A practical toolkit for field practitioners that is easy-to-use, field-tested and adaptable to your specific context: this was our ambitious goal when we set out to completely revise the JET – JIPS Essential Toolkit – last year.
Dear colleagues, we are pleased to introduce to you today the just-launched JET: it reflects current good practices and includes many concrete and practical examples, building on our expertise in supporting collaborative profiling processes in various displacement contexts. It uses clear language and we also made it much more visual so that key concepts can easily be captured and understood by practitioners in the field. Instead of a heavy guidance product, the Toolkit comes along in a handy format with individually downloadable tools for each stage of a profiling.
Whether you are an assessment officer with a strong technical background but are always looking for tips and tricks on how to implement your data collection exercise, or a protection officer who has just been assigned as a focal point for a profiling exercise and needs an overview before getting started: the JET has tools, methodology guides and hands-on recommendations ready for you to support your own exercise.
The JET compiles diverse resources to help you undertake a profiling exercise from start to finish. It gives you an overview of what profiling is and how it can support the work in your context, and walks you step-by-step through each of the six profiling phases. It provides templates that can easily be adapted to a specific context and worked on together with partners, as well as guidance documents helping you through trickier parts of the process, for instance deciding on a sampling strategy or processing the data collected from a questionnaire. The Toolkit has also been included in the SDG Acceleration Toolkit to help make IDPs visible in the SDGs.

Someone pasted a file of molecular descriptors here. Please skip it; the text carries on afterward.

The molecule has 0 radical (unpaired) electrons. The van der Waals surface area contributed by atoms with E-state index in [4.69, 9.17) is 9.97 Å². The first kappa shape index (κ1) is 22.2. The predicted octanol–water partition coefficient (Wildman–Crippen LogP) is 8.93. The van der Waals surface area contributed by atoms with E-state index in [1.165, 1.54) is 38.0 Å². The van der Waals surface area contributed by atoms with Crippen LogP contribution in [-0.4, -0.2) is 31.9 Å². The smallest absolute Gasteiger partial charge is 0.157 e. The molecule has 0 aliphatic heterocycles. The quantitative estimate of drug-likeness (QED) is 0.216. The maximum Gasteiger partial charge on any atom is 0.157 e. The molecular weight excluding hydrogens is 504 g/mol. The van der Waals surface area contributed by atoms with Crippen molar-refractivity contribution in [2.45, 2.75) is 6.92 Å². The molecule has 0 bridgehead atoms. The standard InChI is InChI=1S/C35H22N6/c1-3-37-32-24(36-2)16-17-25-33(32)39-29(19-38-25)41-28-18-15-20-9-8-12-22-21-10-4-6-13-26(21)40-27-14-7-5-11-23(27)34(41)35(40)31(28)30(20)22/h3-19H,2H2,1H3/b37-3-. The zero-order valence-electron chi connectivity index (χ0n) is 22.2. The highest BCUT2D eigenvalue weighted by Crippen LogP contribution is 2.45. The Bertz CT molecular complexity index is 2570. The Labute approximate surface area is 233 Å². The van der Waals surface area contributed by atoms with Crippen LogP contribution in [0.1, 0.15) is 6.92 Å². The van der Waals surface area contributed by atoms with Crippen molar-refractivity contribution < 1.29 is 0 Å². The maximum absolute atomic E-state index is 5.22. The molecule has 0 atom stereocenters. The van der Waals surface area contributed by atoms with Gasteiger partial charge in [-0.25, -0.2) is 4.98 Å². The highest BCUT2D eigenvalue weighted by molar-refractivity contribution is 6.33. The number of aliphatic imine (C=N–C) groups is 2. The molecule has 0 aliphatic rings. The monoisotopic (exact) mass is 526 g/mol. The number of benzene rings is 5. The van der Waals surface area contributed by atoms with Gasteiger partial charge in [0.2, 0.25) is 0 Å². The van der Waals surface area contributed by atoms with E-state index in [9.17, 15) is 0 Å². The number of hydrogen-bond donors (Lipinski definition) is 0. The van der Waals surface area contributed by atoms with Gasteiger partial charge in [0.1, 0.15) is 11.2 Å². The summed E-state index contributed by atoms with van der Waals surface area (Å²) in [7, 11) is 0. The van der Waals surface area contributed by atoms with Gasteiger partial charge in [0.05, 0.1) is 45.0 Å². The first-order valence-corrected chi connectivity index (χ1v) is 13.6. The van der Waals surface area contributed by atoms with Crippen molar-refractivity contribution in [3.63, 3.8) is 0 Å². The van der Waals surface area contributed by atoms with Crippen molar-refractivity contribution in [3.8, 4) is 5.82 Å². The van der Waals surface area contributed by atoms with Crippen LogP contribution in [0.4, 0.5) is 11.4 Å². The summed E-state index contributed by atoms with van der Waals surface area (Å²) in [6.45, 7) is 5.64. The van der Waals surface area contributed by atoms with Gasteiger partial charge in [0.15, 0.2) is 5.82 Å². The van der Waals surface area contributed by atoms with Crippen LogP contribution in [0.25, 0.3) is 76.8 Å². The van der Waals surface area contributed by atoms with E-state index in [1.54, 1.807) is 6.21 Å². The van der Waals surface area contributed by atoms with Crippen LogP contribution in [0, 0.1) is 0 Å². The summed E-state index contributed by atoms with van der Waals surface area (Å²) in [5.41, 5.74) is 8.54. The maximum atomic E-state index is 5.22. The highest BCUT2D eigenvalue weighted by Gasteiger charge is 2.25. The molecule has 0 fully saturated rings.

Building on JIPS’ experience supporting profiling exercises in different contexts in the field, the Toolkit was first released in 2013. With the technological developments over the past five years and the continuously evolving practices in profiling and other data collection approaches, we felt this makeover was much needed and made it a focus of our work in 2017.
Re-imagining the JET meant not only revising all the content, but also refreshing the design of the toolkit, including the interface. At a focus group discussion conducted in July 2017 with participants of JIPS’ Profiling Coordination Training, we gained insights about the strategies colleagues use when looking for specific tools.
While focusing on collaborative profiling of displacement situations, the JET also features various links to external resources that we ourselves use in our work in the field and that complement the JET tools in specific thematic areas, such as UNHCR’s Needs Assessment Handbook, Multi-Cluster Indicator Surveys (MICS), ACAPS’ assessment resources, tools adapted to urban contexts for instance IRC’s context analysis toolkit, or the Protection Information Management guidance.
Rather than talk about the JET in the abstract, we invited Steph Matti, Profiling Coordinator of the Sittwe camp profiling in Myanmar 2016-2017, to join us at the JET launch event on December 13th, 2017 in Geneva to give us a taste of the reality on the ground. The Sittwe camp profiling is in fact a great example of where the JET tools were widely applied. It is also a rich source of practical experiences for the Toolkit on how the profiling process can be shaped to adapt to field realities and what collaboration entails along the way.
Building on our recent discussion with Steph about a typical day in the life of a Profiling Coordinator, this time we asked her reflections about the main challenges she encountered in that role and how she resolve them. Establishing, sustaining and managing a collaborative process was certainly one of the key issues she had to deal with along the profiling process, especially in relation to the following aspects:
Here is how she addressed these questions together with profiling partners in-country: before getting started with data collection, a large-scale awareness raising campaign was conducted through traditional means as well as in-person meetings with camp management committees, enumerators from the IDP camps, etc. Local and state authorities were also involved from the beginning of the exercise.
To foster and sustain collaboration, stakeholders were brought together by cluster, i.e. experts per topic. As a result, the Sittwe camp profiling report offers an in-depth analysis and comprehensively covers all cluster topics touched by the profiling exercise, such as camp population, education, shelter, water and sanitation, communicating with communities, etc. Steph welcomed the launch of the revised JET toolkit as it would help coordinators such as herself improve the quality of their work in the field as well as better plan ahead.
The launch of the new JET tools and interface is just the start of the discussion: more work needs to be done to continue improving profiling practices and developing resources for better, more rigorous, and more collaborative data collection to understand the effect that displacement has on people and places around the world.